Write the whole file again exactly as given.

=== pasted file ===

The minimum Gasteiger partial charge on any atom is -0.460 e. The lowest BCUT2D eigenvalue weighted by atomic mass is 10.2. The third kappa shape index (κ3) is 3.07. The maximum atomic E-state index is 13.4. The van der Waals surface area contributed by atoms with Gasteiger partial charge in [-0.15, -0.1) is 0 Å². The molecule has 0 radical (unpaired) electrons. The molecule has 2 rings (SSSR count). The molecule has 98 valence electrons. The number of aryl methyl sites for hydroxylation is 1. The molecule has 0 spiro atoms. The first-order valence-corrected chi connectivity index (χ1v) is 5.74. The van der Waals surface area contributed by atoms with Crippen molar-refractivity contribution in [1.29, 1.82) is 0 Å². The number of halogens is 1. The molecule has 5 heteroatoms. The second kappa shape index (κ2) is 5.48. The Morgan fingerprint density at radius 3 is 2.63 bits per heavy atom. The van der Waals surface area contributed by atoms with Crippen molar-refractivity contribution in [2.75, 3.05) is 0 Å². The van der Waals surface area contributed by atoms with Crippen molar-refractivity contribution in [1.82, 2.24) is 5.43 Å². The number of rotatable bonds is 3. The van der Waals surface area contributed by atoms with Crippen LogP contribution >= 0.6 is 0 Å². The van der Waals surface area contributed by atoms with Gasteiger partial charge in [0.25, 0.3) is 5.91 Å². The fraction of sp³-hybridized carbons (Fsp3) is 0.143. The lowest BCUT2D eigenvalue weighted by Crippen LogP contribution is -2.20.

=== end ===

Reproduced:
The minimum Gasteiger partial charge on any atom is -0.460 e. The lowest BCUT2D eigenvalue weighted by atomic mass is 10.2. The third kappa shape index (κ3) is 3.07. The maximum atomic E-state index is 13.4. The van der Waals surface area contributed by atoms with Gasteiger partial charge in [-0.15, -0.1) is 0 Å². The molecule has 0 radical (unpaired) electrons. The molecule has 2 rings (SSSR count). The molecule has 98 valence electrons. The number of aryl methyl sites for hydroxylation is 1. The molecule has 0 spiro atoms. The first-order valence-corrected chi connectivity index (χ1v) is 5.74. The van der Waals surface area contributed by atoms with Crippen molar-refractivity contribution in [1.29, 1.82) is 0 Å². The number of halogens is 1. The molecule has 5 heteroatoms. The second kappa shape index (κ2) is 5.48. The Morgan fingerprint density at radius 3 is 2.63 bits per heavy atom. The van der Waals surface area contributed by atoms with Crippen molar-refractivity contribution in [2.75, 3.05) is 0 Å². The van der Waals surface area contributed by atoms with Crippen molar-refractivity contribution in [1.82, 2.24) is 5.43 Å². The number of rotatable bonds is 3. The van der Waals surface area contributed by atoms with Crippen LogP contribution >= 0.6 is 0 Å². The van der Waals surface area contributed by atoms with Gasteiger partial charge in [0.25, 0.3) is 5.91 Å². The fraction of sp³-hybridized carbons (Fsp3) is 0.143. The lowest BCUT2D eigenvalue weighted by Crippen LogP contribution is -2.20.